Burgess Shale, British Columbia, Canada
A Paleontologist’s Heaven
Think of it as biology’s Big Bang.
About 542 million years ago, the earth’s most complex inhabitants were multicellular soft-bodied organisms. Then, over the next 20 million years, an extraordinary diversity of life-forms first appeared. Most of the phyla of the animals that now dominate the world got their start, including arthropods (ancestors of today’s spiders and crustaceans); annelids (worms); and the first chordates, the predecessors of all creatures with a backbone, human beings included. This burst of life (if an event lasting some millions of years can be described as a burst) is known to scientists as the Cambrian Explosion, the defining characteristic of the Cambrian period.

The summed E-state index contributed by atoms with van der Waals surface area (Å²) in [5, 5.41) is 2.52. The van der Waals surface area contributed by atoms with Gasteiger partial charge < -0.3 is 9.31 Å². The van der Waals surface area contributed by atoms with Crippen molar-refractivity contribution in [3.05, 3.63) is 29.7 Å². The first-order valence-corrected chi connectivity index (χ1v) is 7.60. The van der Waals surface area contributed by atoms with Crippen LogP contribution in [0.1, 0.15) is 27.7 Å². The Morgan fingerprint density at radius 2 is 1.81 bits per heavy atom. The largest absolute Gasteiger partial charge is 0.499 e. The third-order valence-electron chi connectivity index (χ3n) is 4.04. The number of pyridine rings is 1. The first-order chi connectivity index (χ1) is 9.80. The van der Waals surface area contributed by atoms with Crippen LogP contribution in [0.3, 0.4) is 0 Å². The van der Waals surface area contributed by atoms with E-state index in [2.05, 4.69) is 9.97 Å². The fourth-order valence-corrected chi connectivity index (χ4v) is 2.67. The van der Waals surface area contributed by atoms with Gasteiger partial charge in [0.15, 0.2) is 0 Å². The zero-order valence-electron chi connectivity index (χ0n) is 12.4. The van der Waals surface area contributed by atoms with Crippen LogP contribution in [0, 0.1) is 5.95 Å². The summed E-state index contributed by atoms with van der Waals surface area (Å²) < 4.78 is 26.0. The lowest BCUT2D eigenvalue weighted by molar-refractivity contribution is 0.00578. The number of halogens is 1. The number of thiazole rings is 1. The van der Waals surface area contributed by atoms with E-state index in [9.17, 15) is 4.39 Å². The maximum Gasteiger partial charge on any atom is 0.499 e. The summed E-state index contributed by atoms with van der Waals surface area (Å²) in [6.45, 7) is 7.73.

The Burgess Shale, a crumbling slope in Canada’s Rocky Mountains some 50 miles west of the resort town of Banff, is riddled with shrapnel from the Cambrian Explosion. This spot provided our first good look at the rich variety of organisms that flourished then. Though the site today is at an elevation of almost 7,500 feet, 505 million years ago it was a different place entirely. It was beneath the sea, for one thing, and much of today’s Canada was near the Equator. Violent underwater mudslides periodically engulfed the marine ecosystem, instantly killing all sorts of organisms—and preserving them as exquisite fossils. Whereas most soft-bodied animals decay before they can leave a permanent trace, the organisms at the Burgess Shale are so well preserved that, in rare cases, there’s evidence of gut contents.